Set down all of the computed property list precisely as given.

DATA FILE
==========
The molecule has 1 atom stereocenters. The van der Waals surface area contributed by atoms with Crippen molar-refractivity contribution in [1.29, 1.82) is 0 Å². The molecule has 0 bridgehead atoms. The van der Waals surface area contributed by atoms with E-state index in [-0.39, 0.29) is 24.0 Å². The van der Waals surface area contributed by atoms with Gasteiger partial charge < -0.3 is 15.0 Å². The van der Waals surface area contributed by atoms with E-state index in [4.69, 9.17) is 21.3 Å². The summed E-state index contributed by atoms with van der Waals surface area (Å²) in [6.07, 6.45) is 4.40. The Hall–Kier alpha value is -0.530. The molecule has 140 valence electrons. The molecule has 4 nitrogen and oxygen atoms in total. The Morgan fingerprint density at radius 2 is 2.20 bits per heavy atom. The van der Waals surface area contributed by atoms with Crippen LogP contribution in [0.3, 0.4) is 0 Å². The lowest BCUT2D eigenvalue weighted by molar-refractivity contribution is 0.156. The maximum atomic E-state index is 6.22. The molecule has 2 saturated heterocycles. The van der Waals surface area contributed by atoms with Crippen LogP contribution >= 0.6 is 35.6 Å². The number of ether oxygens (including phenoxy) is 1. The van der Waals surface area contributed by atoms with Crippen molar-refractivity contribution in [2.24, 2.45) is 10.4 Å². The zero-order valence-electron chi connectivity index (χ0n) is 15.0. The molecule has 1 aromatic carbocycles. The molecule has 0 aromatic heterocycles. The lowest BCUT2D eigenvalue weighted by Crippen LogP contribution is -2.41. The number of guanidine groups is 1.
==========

The molecule has 1 atom stereocenters. The van der Waals surface area contributed by atoms with Crippen molar-refractivity contribution in [1.29, 1.82) is 0 Å². The molecule has 0 bridgehead atoms. The van der Waals surface area contributed by atoms with E-state index in [-0.39, 0.29) is 24.0 Å². The van der Waals surface area contributed by atoms with Gasteiger partial charge < -0.3 is 15.0 Å². The van der Waals surface area contributed by atoms with E-state index in [4.69, 9.17) is 21.3 Å². The summed E-state index contributed by atoms with van der Waals surface area (Å²) in [6.07, 6.45) is 4.40. The Hall–Kier alpha value is -0.530. The molecule has 140 valence electrons. The molecule has 4 nitrogen and oxygen atoms in total. The Morgan fingerprint density at radius 2 is 2.20 bits per heavy atom. The van der Waals surface area contributed by atoms with Crippen LogP contribution in [0.3, 0.4) is 0 Å². The lowest BCUT2D eigenvalue weighted by molar-refractivity contribution is 0.156. The maximum atomic E-state index is 6.22. The molecule has 2 saturated heterocycles. The van der Waals surface area contributed by atoms with Crippen LogP contribution >= 0.6 is 35.6 Å². The number of ether oxygens (including phenoxy) is 1. The van der Waals surface area contributed by atoms with Crippen molar-refractivity contribution in [2.24, 2.45) is 10.4 Å². The zero-order valence-electron chi connectivity index (χ0n) is 15.0. The molecule has 1 aromatic carbocycles. The molecule has 0 aromatic heterocycles. The lowest BCUT2D eigenvalue weighted by Crippen LogP contribution is -2.41. The number of guanidine groups is 1.